At home kids can play digital games like Club Penguin where they take on secret missions as part of the “Elite Penguin Force” and learn about problem solving while helping to solve in-game problems and build critical thinking skills by unlocking coded messages. Kids can even collaborate in their creations from various screens as they sit side by side playing in the same Minecraft world and together craft a diamond sword to defeat the Enderman.

A new generation of analog games are another way to bring the family together whether by building settlements in Settlers of Catan, Jr. or demonstrating our quick counting savvy to 100 with a stolen Zeus during Zeus on the Loose game play. Games like Super Tooth are a great way to engage the budding paleontologists in your home as they learn about creatures beyond the dreaded Velociraptor and discover the difference between carnivores and herbivores as well as the many events in the ecosystem that affected the livelihood of these giant creatures.

One isn’t a Lonely Number

When kids play solitary games it doesn’t mean their experiences are taking place in silos. Games like The Migrant Trail help kids 11 and up take perspective of refugees entering the United States and helps teach about important social problems that are relevant and timely and open the door to discussion at the dinner table. By opening the door to the experiences presented in games like The Migrant Trail, players are learning about complex issues that teachers and parents often struggle to take on while also gaining empathy and a deeper understanding for world events.

The Foos is another single player game that teaches kids as young as 5 how to code while helping friendly creatures solve problems. During game play kids learn important concepts from pattern recognition to conditional statements while gaining coding skills along the way towards their goal of rescuing puppies lost in space. By the end of a single playing session, children as young as five are building their own worlds, problem solving and strategizing for how to best create a new habitat for their lovable new friends, the Foos.

Net Gains

The way players move towards the goal of the game is referred to as ‘mechanics’ by game designers. Game mechanics offer countless opportunities to teach important knowledge from social norms, like turn taking in CandyLand and collaboration in the Game of Life, to problem solving and arithmetic in Settlers of Catan and Sleeping Queens. Depending on the game mechanic players acquire a variety of cognitive skills that are developed and honed during game play. For example, players must have a basic understanding of probability when ‘stomping’ at a creature in Dragonwood and should have a solid strategy before using super lures in Gubs. The mechanics enacted in these games reinforce valuable executive functioning skills of planning, monitoring, and attending to multiple tasks with a single goal which makes gaming a perfect companion to engaging with others in class, at home with the family, or even independently.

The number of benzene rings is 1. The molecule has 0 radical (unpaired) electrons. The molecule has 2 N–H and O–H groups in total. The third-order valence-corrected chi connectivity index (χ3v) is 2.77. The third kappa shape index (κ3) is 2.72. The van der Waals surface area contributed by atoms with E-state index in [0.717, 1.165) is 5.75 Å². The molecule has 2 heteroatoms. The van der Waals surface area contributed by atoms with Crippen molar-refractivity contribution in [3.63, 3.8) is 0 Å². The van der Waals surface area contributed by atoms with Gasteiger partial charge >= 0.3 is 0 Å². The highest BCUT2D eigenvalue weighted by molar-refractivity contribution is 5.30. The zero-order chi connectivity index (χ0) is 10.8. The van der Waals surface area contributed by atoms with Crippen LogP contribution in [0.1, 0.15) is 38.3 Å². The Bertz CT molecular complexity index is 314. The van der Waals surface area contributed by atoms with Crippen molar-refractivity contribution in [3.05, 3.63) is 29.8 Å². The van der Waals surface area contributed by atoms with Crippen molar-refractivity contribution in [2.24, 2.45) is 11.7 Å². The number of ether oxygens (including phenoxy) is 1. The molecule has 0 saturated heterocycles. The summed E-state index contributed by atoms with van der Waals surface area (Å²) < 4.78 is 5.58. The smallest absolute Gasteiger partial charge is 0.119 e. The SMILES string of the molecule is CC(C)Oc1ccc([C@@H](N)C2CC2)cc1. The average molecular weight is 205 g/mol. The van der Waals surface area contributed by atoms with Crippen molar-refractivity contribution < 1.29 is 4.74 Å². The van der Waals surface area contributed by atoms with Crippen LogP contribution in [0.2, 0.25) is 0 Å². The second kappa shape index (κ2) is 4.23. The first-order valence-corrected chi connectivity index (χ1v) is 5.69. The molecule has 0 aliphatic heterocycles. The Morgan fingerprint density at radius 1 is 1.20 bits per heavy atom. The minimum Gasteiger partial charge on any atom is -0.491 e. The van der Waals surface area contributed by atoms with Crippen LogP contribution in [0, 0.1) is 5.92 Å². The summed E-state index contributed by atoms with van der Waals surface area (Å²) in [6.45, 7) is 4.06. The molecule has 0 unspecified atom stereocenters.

There’s a science to making games and one of the greatest assets of games for learning when done effectively is that they are complementary and not supplementary. Games can be partners for teachers in the classroom to aid in the multi-sensory approach to teaching content. Additionally, games offer parents a diverse array of options for engaging their kids in anything from storytelling to empathy building, architecture to coding.

While the future of education is always evolving, we know that kids are using digital devices to play and learn, and we have to meet them where they are. Teachers and parents need an arsenal of tools that engage and ignite the imagination. Game designers must partner with teachers, parents and children to develop the best possible gaming experiences to entertain children while engaging their minds. Together we will power up and play!

Lindsay Portnoy is a cognitive psychologist, co-Founder and Chief Learning Officer at Killer Snails. You can connect with her via LinkedIn, Twitter, or email.